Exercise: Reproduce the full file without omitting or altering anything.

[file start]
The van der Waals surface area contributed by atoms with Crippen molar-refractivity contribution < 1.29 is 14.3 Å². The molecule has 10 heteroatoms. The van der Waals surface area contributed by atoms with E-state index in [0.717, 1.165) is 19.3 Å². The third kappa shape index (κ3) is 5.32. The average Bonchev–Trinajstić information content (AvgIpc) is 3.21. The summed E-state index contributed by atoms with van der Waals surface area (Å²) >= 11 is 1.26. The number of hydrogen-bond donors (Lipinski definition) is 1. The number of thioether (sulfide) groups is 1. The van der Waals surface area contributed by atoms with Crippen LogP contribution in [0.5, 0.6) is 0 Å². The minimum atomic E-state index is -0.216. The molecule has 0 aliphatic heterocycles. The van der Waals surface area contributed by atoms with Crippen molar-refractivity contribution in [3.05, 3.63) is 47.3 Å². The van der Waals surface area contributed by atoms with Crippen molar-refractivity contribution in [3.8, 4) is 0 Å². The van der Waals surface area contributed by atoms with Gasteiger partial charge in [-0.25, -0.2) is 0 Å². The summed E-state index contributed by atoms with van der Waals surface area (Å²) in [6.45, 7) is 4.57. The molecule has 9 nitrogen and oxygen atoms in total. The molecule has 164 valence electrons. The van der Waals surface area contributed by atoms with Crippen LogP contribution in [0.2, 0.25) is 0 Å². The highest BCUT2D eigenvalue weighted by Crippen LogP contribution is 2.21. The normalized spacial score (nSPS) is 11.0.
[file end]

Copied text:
The van der Waals surface area contributed by atoms with Crippen molar-refractivity contribution < 1.29 is 14.3 Å². The molecule has 10 heteroatoms. The van der Waals surface area contributed by atoms with E-state index in [0.717, 1.165) is 19.3 Å². The third kappa shape index (κ3) is 5.32. The average Bonchev–Trinajstić information content (AvgIpc) is 3.21. The summed E-state index contributed by atoms with van der Waals surface area (Å²) >= 11 is 1.26. The number of hydrogen-bond donors (Lipinski definition) is 1. The number of thioether (sulfide) groups is 1. The van der Waals surface area contributed by atoms with Crippen LogP contribution in [0.5, 0.6) is 0 Å². The minimum atomic E-state index is -0.216. The molecule has 0 aliphatic heterocycles. The van der Waals surface area contributed by atoms with Crippen molar-refractivity contribution in [3.05, 3.63) is 47.3 Å². The van der Waals surface area contributed by atoms with Crippen molar-refractivity contribution in [3.8, 4) is 0 Å². The van der Waals surface area contributed by atoms with Gasteiger partial charge in [-0.25, -0.2) is 0 Å². The summed E-state index contributed by atoms with van der Waals surface area (Å²) in [6.45, 7) is 4.57. The molecule has 9 nitrogen and oxygen atoms in total. The molecule has 164 valence electrons. The van der Waals surface area contributed by atoms with Crippen LogP contribution in [0.2, 0.25) is 0 Å². The highest BCUT2D eigenvalue weighted by Crippen LogP contribution is 2.21. The normalized spacial score (nSPS) is 11.0.